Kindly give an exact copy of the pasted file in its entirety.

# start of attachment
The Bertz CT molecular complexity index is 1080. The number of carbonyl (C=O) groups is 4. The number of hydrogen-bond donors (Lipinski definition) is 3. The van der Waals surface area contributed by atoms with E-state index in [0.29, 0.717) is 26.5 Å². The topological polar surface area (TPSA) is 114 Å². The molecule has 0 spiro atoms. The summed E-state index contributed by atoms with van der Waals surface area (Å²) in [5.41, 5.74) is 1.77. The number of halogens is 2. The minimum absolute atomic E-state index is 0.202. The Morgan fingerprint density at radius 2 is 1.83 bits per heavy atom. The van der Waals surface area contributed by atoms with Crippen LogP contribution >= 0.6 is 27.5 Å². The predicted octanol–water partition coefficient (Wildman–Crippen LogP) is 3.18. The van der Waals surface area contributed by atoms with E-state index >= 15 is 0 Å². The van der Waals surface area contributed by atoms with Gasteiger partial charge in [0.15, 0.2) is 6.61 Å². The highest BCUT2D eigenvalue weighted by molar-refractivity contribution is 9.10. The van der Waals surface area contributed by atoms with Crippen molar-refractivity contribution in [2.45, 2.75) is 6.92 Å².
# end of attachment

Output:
The Bertz CT molecular complexity index is 1080. The number of carbonyl (C=O) groups is 4. The number of hydrogen-bond donors (Lipinski definition) is 3. The van der Waals surface area contributed by atoms with E-state index in [0.29, 0.717) is 26.5 Å². The topological polar surface area (TPSA) is 114 Å². The molecule has 0 spiro atoms. The summed E-state index contributed by atoms with van der Waals surface area (Å²) in [5.41, 5.74) is 1.77. The number of halogens is 2. The minimum absolute atomic E-state index is 0.202. The Morgan fingerprint density at radius 2 is 1.83 bits per heavy atom. The van der Waals surface area contributed by atoms with Crippen LogP contribution >= 0.6 is 27.5 Å². The predicted octanol–water partition coefficient (Wildman–Crippen LogP) is 3.18. The van der Waals surface area contributed by atoms with E-state index >= 15 is 0 Å². The van der Waals surface area contributed by atoms with Gasteiger partial charge in [0.15, 0.2) is 6.61 Å². The highest BCUT2D eigenvalue weighted by molar-refractivity contribution is 9.10. The van der Waals surface area contributed by atoms with Crippen molar-refractivity contribution in [2.45, 2.75) is 6.92 Å².